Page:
Sarah Cheney/ August 25, 2020/ K-12 Education, Uncategorized

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Starting in May 2017, STEM Santa Fe has spearheaded STEM Scaffold Santa Fe, a collaborative working group of educational and youth development groups working together to recruit, train and place local STEM college students and STEM professionals in sustained high school mentorship programs. Our mission is to see that every Santa Fe high school student has the preparation necessary to succeed in a STEM college/certificate program. The program delivers compelling STEM projects teaching students, in an integrated problem-based fashion while leaving plenty of room for student creativity and collaboration.

We draw bright caring STEM mentors from the students at Santa Fe Community College (SFCC), Northern New Mexico College, and St. John’s College. Local STEM professionals are recruited through networking and collaborations with organizations such as LANL Community Partnership Office, Northern New Mexico College, Santa Fe Public Schools, and Santa Fe Community College. We train and place these mentors and volunteers in a fashion designed to challenge each high school student to think critically about their aptitude for and attitude towards higher education in general and STEM in particular. We deliver this challenge through weekly, hands-on, mentor lead, small group work.

In the academic school year of 2018-2019 with a small grant from Opportunity Santa Fe and LANL Foundation, we ran a pilot program at Capital High School with 53 students. In the academic school year of 2019-2020, with an Impact Grant from Anchorum St. Vincent and support from Opportunity Santa Fe, we continued the program with the same cohort of students from the previous year and expanded to a new cohort, impacting a total of 105 students. Our 2019-2020 projects included building 20 Arduino-controlled Laser Harps (where breaking a laser beam produces sound) and 18 desktop-sized Arduino-controlled Smart Greenhouses (where humidity, temperature, and water levels were monitored and controlled the operation of a window, fan, and water pump).

Our main goal is to increase the interest of Capital High School students in STEM courses and the number of students who will take dual credit classes at SFCC in STEM subjects. Another secondary goal is by training and embedding college students as STEM mentors, it will increase the likelihood of their own graduation with a college degree or certification.

Volunteers were STEM professionals and were very much present every week and worked side by side with the college student mentors. This proved to be very valuable to the college student mentors. In addition, the STEM Professionals gave us valuable feedback during and following the project on the curriculum and supplemented the manual with more guidance and documentation.

“I observed students had a shift in growth-mindset toward STEM because this would be their third STEM project in two years. They no longer hesitated to cut wires and plug them into breadboards. They were familiar with the parts and knew what they were called which helped ease communication. I saw many more smiles and much less furrowed brows.” -Karen Squires – Teacher of AVID Junior class at Capital High School.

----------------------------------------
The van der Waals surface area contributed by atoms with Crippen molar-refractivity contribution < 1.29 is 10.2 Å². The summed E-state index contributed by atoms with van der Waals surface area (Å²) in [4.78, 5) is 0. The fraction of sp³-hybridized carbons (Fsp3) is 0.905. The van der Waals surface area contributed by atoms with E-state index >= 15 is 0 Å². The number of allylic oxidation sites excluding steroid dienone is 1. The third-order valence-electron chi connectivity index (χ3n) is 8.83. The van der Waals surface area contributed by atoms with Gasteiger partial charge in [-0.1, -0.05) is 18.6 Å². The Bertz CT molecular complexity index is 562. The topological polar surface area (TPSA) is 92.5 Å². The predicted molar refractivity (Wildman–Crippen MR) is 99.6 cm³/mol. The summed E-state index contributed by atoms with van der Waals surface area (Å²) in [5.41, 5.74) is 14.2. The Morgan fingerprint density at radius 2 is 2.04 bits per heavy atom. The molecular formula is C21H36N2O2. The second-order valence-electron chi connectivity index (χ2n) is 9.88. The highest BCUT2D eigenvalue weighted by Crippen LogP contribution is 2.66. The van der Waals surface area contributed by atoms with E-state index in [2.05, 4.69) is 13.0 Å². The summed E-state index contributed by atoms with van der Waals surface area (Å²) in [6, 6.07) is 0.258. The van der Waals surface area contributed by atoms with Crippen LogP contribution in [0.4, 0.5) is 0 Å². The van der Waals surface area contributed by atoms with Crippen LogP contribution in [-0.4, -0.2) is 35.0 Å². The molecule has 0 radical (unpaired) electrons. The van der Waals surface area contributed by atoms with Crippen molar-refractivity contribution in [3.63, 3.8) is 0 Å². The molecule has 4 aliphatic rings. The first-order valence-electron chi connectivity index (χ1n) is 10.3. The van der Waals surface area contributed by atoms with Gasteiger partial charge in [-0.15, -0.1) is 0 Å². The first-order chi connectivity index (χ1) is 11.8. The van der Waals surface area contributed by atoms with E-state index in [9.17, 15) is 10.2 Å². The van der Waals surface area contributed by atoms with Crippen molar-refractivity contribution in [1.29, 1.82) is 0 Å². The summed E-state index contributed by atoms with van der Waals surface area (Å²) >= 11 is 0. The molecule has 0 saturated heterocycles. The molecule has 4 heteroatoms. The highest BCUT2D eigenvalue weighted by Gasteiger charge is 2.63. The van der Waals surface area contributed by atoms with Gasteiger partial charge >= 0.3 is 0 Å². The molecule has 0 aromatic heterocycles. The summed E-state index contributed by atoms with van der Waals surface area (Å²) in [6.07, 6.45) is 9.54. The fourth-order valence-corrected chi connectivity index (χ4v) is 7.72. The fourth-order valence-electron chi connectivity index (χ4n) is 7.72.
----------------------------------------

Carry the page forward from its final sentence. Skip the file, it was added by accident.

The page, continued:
The following are quotes selected from various student essays:

  • “This relates a lot in life it shows us not to give up on anything even if it’s the hardest thing in the world give it a try, it won’t hurt you.”
  •  “I did many new things that I wasn’t really comfortable doing and I learned that I am quite good at it.”
  • “I was able to calm myself during frustrating situations and take leadership to figure out what we did wrong and fix the problem.”
  • “There was definitely a rewarding feeling at the end of each step, which would also motivate us to keep pushing through the project and to actually want to create a working laser harp. “

This was a successful program by all indicators. It is unfortunate that it had to be cut a bit short of celebrating the final projects because of the COVID-19 crisis.

Many thanks to the CWG members that made this program successful:

Steve Cox, Engineering Professor, Northern New Mexico College

Emma Kimball, SFCC intern with PILAS program

Lina Germann, CEO, STEM Santa Fe

Karen Squires, AVID Teacher at Capital High School

Maaite Girdner, AVID Teacher at Capital High School

Danika Padilla and Craig McAdams from Meow Wolf, Santa Fe Community College faculty Charlie Shultz and Colleen Lynch, Sonya Gunter with Santa Fe Public Schools, and Rebecca Estrada with LANL Community Partnerships Office.

This 2019-2020 program could not be possible without the generous grant by ANCHORUM ST. VINCENT.

STEM Santa Fe advocates for, develops and provides
Science, Technology, Engineering and Math programming, mentoring and resources
for all youth, especially those who are under-represented in STEM,
to realize their potential and expand their opportunities in our dynamic world.

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